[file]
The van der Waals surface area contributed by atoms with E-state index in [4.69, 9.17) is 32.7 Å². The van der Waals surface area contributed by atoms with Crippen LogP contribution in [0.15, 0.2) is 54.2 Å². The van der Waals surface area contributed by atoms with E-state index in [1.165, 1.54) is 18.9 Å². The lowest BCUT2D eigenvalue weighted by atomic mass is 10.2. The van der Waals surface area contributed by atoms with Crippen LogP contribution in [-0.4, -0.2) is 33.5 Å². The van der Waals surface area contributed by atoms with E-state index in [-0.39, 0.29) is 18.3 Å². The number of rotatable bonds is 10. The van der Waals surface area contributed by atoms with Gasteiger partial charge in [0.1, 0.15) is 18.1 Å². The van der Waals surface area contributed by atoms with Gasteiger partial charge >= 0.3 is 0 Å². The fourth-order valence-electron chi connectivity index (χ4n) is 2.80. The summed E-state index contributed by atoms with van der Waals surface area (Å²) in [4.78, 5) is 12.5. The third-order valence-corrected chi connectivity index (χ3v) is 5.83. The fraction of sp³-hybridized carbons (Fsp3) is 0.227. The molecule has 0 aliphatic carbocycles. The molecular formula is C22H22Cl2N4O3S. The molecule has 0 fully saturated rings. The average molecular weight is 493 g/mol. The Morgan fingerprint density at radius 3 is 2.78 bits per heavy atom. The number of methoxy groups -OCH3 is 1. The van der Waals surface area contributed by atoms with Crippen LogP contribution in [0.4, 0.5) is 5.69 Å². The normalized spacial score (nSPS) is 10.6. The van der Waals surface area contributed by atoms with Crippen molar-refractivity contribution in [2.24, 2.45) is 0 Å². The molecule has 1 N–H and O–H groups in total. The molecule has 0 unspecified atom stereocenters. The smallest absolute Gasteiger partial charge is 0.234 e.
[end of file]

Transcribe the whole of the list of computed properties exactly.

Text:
The van der Waals surface area contributed by atoms with E-state index in [4.69, 9.17) is 32.7 Å². The van der Waals surface area contributed by atoms with Crippen LogP contribution in [0.15, 0.2) is 54.2 Å². The van der Waals surface area contributed by atoms with E-state index in [1.165, 1.54) is 18.9 Å². The lowest BCUT2D eigenvalue weighted by atomic mass is 10.2. The van der Waals surface area contributed by atoms with Crippen LogP contribution in [-0.4, -0.2) is 33.5 Å². The van der Waals surface area contributed by atoms with E-state index in [-0.39, 0.29) is 18.3 Å². The number of rotatable bonds is 10. The van der Waals surface area contributed by atoms with Gasteiger partial charge in [0.1, 0.15) is 18.1 Å². The van der Waals surface area contributed by atoms with Gasteiger partial charge >= 0.3 is 0 Å². The fourth-order valence-electron chi connectivity index (χ4n) is 2.80. The summed E-state index contributed by atoms with van der Waals surface area (Å²) in [4.78, 5) is 12.5. The third-order valence-corrected chi connectivity index (χ3v) is 5.83. The fraction of sp³-hybridized carbons (Fsp3) is 0.227. The molecule has 0 aliphatic carbocycles. The molecular formula is C22H22Cl2N4O3S. The molecule has 0 fully saturated rings. The average molecular weight is 493 g/mol. The Morgan fingerprint density at radius 3 is 2.78 bits per heavy atom. The number of methoxy groups -OCH3 is 1. The van der Waals surface area contributed by atoms with Crippen LogP contribution in [0.4, 0.5) is 5.69 Å². The normalized spacial score (nSPS) is 10.6. The van der Waals surface area contributed by atoms with Crippen molar-refractivity contribution in [2.24, 2.45) is 0 Å². The molecule has 1 N–H and O–H groups in total. The molecule has 0 unspecified atom stereocenters. The smallest absolute Gasteiger partial charge is 0.234 e.